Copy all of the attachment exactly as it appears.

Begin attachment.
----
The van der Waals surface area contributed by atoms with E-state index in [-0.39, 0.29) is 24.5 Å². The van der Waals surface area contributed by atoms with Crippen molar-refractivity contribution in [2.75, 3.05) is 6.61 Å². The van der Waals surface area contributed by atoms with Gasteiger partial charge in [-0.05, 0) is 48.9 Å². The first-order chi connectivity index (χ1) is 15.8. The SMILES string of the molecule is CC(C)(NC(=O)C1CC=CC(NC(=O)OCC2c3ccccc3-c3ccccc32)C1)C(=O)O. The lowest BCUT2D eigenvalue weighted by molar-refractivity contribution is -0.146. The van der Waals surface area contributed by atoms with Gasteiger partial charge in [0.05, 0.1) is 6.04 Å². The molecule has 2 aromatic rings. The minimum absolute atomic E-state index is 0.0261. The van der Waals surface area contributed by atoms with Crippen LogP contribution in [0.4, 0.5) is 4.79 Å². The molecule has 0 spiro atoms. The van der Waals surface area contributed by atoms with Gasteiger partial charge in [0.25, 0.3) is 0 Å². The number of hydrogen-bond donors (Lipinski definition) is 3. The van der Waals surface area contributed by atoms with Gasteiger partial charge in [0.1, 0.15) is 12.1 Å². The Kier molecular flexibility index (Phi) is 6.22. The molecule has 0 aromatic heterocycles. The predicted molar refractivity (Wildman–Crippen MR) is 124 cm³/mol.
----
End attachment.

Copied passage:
The van der Waals surface area contributed by atoms with E-state index in [-0.39, 0.29) is 24.5 Å². The van der Waals surface area contributed by atoms with Crippen molar-refractivity contribution in [2.75, 3.05) is 6.61 Å². The van der Waals surface area contributed by atoms with Gasteiger partial charge in [-0.05, 0) is 48.9 Å². The first-order chi connectivity index (χ1) is 15.8. The SMILES string of the molecule is CC(C)(NC(=O)C1CC=CC(NC(=O)OCC2c3ccccc3-c3ccccc32)C1)C(=O)O. The lowest BCUT2D eigenvalue weighted by molar-refractivity contribution is -0.146. The van der Waals surface area contributed by atoms with Gasteiger partial charge in [0.05, 0.1) is 6.04 Å². The molecule has 2 aromatic rings. The minimum absolute atomic E-state index is 0.0261. The van der Waals surface area contributed by atoms with Crippen LogP contribution in [0.4, 0.5) is 4.79 Å². The molecule has 0 spiro atoms. The van der Waals surface area contributed by atoms with Gasteiger partial charge in [0.25, 0.3) is 0 Å². The number of hydrogen-bond donors (Lipinski definition) is 3. The van der Waals surface area contributed by atoms with Gasteiger partial charge in [0.1, 0.15) is 12.1 Å². The Kier molecular flexibility index (Phi) is 6.22. The molecule has 0 aromatic heterocycles. The predicted molar refractivity (Wildman–Crippen MR) is 124 cm³/mol.